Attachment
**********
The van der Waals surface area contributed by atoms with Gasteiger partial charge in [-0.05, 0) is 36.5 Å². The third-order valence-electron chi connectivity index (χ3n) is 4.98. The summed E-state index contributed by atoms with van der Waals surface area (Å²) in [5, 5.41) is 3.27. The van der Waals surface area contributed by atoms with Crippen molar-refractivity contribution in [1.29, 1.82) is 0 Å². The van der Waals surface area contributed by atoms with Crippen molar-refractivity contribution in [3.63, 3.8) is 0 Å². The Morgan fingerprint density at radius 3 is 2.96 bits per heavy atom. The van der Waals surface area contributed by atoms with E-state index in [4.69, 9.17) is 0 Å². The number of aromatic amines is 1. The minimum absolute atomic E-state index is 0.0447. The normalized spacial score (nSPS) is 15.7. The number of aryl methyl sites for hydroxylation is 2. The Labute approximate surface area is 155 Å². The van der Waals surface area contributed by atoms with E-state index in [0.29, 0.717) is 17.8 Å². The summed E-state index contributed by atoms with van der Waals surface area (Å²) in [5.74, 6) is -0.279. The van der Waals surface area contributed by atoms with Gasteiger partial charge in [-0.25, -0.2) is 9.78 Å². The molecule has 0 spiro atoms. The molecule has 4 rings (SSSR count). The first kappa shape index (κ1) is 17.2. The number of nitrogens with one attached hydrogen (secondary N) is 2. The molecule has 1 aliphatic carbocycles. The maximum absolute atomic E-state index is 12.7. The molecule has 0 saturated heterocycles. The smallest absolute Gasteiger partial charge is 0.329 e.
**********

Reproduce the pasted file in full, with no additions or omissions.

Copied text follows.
The van der Waals surface area contributed by atoms with Gasteiger partial charge in [-0.05, 0) is 36.5 Å². The third-order valence-electron chi connectivity index (χ3n) is 4.98. The summed E-state index contributed by atoms with van der Waals surface area (Å²) in [5, 5.41) is 3.27. The van der Waals surface area contributed by atoms with Crippen molar-refractivity contribution in [1.29, 1.82) is 0 Å². The van der Waals surface area contributed by atoms with Crippen molar-refractivity contribution in [3.63, 3.8) is 0 Å². The Morgan fingerprint density at radius 3 is 2.96 bits per heavy atom. The van der Waals surface area contributed by atoms with E-state index in [4.69, 9.17) is 0 Å². The number of aromatic amines is 1. The minimum absolute atomic E-state index is 0.0447. The normalized spacial score (nSPS) is 15.7. The number of aryl methyl sites for hydroxylation is 2. The Labute approximate surface area is 155 Å². The van der Waals surface area contributed by atoms with E-state index in [0.29, 0.717) is 17.8 Å². The summed E-state index contributed by atoms with van der Waals surface area (Å²) in [5.74, 6) is -0.279. The van der Waals surface area contributed by atoms with Gasteiger partial charge in [-0.25, -0.2) is 9.78 Å². The molecule has 0 spiro atoms. The molecule has 4 rings (SSSR count). The first kappa shape index (κ1) is 17.2. The number of nitrogens with one attached hydrogen (secondary N) is 2. The molecule has 1 aliphatic carbocycles. The maximum absolute atomic E-state index is 12.7. The molecule has 0 saturated heterocycles. The smallest absolute Gasteiger partial charge is 0.329 e.